1384.6 - Statistics - Tasmania, 2002  
ARCHIVED ISSUE Released at 11:30 AM (CANBERRA TIME) 13/09/2002   
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Feature Article - Weeds

Feature article published in the Tasmanian Year Book, 1996 (cat. no. 1301.6)


Broadly speaking, a weed is a plant growing where it is not wanted. However, a more useful definition of a weed is a plant which interferes with human activities or which may intrude upon or genetically contaminate indigenous vegetation.

In the past, weeds have been viewed as problems for mainly farmers and home gardeners. However, there is a growing recognition that weeds cause problems elsewhere as indicated by the following:

  • Pampas Grass and Blackberry are serious weeds of plantation forestry;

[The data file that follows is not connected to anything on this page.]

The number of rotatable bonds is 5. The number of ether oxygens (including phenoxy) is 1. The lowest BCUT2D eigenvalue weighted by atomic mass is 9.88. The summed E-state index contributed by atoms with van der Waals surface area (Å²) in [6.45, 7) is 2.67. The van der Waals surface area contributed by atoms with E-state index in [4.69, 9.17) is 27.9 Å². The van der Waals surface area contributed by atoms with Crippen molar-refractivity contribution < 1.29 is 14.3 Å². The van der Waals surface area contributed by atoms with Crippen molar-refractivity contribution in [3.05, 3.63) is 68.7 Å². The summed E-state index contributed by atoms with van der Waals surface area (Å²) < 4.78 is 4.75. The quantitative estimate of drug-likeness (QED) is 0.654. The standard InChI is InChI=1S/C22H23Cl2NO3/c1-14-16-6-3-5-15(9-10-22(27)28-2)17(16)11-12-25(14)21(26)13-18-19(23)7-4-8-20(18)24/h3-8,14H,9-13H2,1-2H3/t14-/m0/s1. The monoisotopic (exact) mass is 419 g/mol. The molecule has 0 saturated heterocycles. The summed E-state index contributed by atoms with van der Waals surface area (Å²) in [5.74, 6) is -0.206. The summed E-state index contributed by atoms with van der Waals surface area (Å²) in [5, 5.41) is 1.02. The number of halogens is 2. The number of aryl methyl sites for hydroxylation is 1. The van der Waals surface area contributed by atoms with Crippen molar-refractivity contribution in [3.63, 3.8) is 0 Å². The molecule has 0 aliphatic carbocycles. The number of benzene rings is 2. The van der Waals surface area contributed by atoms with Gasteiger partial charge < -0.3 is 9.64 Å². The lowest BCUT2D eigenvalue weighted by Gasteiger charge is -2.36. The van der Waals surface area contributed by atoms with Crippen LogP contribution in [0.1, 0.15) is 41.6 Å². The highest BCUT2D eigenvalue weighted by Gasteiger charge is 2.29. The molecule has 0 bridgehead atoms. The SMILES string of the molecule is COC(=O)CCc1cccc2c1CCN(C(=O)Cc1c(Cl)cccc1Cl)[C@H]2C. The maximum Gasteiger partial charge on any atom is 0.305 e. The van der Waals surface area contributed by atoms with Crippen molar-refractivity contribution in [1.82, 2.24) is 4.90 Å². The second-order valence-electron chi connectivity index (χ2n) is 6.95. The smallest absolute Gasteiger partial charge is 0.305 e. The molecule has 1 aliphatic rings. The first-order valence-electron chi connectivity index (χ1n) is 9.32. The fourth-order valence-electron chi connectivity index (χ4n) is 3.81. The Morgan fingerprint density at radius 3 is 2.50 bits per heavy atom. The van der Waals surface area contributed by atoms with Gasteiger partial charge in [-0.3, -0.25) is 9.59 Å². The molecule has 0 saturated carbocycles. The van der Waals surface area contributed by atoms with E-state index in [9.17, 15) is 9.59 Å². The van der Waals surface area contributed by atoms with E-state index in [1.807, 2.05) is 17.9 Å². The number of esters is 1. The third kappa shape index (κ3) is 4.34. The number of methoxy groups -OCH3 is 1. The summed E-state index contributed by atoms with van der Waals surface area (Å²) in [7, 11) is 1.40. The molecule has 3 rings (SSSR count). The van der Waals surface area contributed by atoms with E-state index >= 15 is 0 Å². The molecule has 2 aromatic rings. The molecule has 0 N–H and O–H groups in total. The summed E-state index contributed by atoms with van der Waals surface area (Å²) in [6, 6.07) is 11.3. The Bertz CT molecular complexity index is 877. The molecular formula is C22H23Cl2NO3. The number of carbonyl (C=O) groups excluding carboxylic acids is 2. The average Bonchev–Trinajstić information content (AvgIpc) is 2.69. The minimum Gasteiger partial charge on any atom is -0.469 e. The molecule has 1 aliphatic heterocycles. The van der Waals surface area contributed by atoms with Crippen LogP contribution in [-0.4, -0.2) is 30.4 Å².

• Cumbungi and Parrot’s Feather can block drainage and irrigation channels;
  • ivy is a known cause of dermatitis;
  • hemlock can poison animals and humans;
  • willow trees alter river flows, change water environments and reduce access for fishing;
  • toe-toe and broom are reducing the conservation value of the Southwest World Heritage Area;
  • Japanese Kelp is invading marine eco-systems on the east coast of Tasmania;
  • gorse is invasive of roadside strips, reducing the quality and extent of habitat for Tasmania’s native plants, birds and animals. These roadside strips contain roadside flora, and provide important migratory routes for some bird species and other native fauna;
  • interbreeding between plant species chosen for their ornamental value, and Tasmania’s indigenous species could threaten the genetic integrity of the latter, for example interbreeding of Eucalyptus globulus ‘compacta’ and the indigenous E. globulus.


In many instances, weeds are a symptom of land or environmental degradation. For example:
  • thistles may grow densely in pasture after desirable species have been weakened or eliminated by drought, insect damage or overgrazing; and